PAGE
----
PhilSci Archive

For Cybersecurity, Computer Science Must Rely on Strong Types

Hewitt, Carl (2019) For Cybersecurity, Computer Science Must Rely on Strong Types. [Preprint]

[img]
Preview
Text
LICS-110.pdf

Download (1MB) | Preview

Abstract

This article shows how fundamental higher-order theories of mathematical structures of computer science (e.g. natural numbers [Dedekind 1888] and Actors [Hewitt et. al. 1973]) are categorical meaning that they can be axiomatized up to a unique isomorphism thereby removing any ambiguity in the mathematical structures being axiomatized. Having these mathematical structures precisely defined can make systems more secure because there are fewer ambiguities and holes for cyberattackers to exploit. For example, there are no infinite elements in models for natural numbers to be exploited. On the other hand, the 1st-order theories of Gödel’s results necessarily leave the mathematical structures ill-defined, e.g., there are necessarily models with infinite integers.
Cyberattackers have severely damaged national, corporate, and individual security as well causing hundreds of billions of dollars of economic damage. [Sobers 2019] A significant cause of the damage is that current engineering practices are not sufficiently grounded in theoretical principles. In the last two decades, little new theoretical work has been done that practically impacts large engineering projects with the result that computer systems engineering education is insufficient in providing theoretical grounding. If the current cybersecurity situation is not quickly remedied, it will soon become much worse because of the projected development of Scalable Intelligent Systems by 2025 [Hewitt 2019].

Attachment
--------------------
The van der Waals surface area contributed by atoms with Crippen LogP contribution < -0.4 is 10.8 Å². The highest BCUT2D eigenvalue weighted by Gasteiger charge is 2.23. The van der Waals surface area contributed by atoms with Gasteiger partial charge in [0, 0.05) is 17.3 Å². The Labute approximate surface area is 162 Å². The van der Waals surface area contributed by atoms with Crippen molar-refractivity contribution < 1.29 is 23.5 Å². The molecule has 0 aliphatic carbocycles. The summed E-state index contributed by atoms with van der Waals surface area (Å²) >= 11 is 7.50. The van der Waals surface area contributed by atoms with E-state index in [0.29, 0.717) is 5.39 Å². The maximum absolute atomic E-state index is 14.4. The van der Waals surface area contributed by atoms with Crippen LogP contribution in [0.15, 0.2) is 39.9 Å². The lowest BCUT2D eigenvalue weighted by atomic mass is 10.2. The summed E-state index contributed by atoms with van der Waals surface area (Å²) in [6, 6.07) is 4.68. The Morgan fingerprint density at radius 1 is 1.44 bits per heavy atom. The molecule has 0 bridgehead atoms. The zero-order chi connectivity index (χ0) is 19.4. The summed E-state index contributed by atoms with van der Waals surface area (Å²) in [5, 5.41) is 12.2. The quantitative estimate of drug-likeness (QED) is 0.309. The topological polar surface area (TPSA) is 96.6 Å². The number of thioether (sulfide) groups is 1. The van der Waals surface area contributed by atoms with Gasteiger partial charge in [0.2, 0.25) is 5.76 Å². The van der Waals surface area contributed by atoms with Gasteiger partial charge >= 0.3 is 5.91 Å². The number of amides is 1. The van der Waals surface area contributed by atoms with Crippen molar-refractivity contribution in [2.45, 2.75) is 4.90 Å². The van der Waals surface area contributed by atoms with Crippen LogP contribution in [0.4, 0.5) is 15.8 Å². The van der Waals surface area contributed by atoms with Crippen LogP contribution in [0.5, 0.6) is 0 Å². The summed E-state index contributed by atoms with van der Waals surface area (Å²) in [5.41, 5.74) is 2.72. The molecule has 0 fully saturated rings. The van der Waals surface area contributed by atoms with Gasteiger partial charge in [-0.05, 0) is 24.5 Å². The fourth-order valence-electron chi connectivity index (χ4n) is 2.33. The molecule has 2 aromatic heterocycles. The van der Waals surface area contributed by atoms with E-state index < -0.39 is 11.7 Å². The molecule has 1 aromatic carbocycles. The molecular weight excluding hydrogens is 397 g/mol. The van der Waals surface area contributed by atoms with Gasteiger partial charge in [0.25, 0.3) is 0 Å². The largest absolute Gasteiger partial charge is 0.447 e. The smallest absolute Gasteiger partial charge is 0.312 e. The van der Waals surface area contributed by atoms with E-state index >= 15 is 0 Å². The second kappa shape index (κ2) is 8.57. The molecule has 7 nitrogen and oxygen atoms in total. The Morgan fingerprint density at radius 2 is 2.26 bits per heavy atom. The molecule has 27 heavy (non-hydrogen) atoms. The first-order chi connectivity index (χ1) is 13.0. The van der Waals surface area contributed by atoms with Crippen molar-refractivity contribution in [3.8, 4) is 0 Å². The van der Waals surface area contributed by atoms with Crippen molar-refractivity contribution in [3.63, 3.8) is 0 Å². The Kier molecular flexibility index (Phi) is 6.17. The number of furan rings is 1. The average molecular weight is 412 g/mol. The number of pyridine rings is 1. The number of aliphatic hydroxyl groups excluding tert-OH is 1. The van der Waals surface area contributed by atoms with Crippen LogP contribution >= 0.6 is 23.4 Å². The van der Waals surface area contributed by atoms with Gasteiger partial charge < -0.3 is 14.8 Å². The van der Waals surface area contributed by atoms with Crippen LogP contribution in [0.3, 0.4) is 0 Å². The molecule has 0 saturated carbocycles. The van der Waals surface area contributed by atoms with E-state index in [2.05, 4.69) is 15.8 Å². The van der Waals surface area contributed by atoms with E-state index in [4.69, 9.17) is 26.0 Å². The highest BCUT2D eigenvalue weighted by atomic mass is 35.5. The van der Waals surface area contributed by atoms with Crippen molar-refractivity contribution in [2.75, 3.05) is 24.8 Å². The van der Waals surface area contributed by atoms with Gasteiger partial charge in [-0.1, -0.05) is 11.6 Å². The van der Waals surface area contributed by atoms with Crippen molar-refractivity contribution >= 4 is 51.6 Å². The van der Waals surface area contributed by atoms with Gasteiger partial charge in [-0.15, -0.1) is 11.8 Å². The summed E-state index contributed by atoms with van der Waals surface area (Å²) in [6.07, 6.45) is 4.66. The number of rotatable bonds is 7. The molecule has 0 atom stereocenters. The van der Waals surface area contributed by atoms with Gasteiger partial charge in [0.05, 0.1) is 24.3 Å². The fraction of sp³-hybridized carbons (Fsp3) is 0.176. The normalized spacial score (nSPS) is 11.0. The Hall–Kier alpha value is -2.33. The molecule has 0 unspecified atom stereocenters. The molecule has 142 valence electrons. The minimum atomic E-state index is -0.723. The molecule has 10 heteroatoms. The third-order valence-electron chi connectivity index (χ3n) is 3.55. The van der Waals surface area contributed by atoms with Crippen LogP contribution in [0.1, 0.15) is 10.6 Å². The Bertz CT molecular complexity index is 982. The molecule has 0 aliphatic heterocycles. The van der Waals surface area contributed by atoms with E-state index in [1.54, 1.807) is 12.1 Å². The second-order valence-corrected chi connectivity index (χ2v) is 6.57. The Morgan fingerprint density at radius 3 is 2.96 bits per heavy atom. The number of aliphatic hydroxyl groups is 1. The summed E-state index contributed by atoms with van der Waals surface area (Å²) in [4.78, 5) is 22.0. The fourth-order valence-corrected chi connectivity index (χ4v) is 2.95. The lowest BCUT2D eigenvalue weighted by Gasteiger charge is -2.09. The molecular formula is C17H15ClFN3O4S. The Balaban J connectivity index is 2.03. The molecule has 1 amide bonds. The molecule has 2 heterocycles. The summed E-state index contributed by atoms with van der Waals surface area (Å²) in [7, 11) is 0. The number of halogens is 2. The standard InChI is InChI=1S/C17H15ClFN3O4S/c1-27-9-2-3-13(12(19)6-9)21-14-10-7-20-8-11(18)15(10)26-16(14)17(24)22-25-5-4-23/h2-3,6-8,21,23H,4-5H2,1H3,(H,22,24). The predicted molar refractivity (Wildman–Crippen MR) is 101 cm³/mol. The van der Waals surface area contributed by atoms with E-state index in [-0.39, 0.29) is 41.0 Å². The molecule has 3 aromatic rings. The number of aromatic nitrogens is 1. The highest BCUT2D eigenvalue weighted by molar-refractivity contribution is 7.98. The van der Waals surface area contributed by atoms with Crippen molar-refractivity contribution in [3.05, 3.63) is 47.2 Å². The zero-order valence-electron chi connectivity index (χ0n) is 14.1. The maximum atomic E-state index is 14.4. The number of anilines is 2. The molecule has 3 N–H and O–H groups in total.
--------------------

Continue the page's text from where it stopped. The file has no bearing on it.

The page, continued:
Gödel strongly advocated that the Turing Machine is the preeminent universal model of computation. A Turing machine formalizes an algorithm in which computation proceeds without external interaction. However, computing is now highly interactive, which this article proves is beyond the capability of a Turing Machine. Instead of the Turing Machine model, this article presents an axiomatization of a universal model of digital computation (including implementation of Scalable Intelligent Systems) up to a unique isomorphism.


Export/Citation: EndNote | BibTeX | Dublin Core | ASCII/Text Citation (Chicago) | HTML Citation | OpenURL
Social Networking:
Share |

Item Type: Preprint
Creators:
CreatorsEmailORCID
Hewitt, Carl
Keywords: categorical theories, strong types, Scalable Intelligent Systems, Alonzo Church, Kurt Gödel, Richard Dedekind
Subjects: Specific Sciences > Mathematics > Foundations
Specific Sciences > Mathematics > History
Specific Sciences > Mathematics > Logic
Specific Sciences > Mathematics > Proof
Specific Sciences > Computer Science
Specific Sciences > Mathematics
Depositing User: Prof. Carl Hewitt
Date Deposited: 11 May 2019 17:01
Last Modified: 11 May 2019 17:01
Item ID: 16001
Subjects: Specific Sciences > Mathematics > Foundations
Specific Sciences > Mathematics > History
Specific Sciences > Mathematics > Logic
Specific Sciences > Mathematics > Proof
Specific Sciences > Computer Science
Specific Sciences > Mathematics
Date: 10 May 2019
URI: http://philsci-archive.pitt.edu/id/eprint/16001

Monthly Views for the past 3 years

Monthly Downloads for the past 3 years

Plum Analytics

Actions (login required)

View Item View Item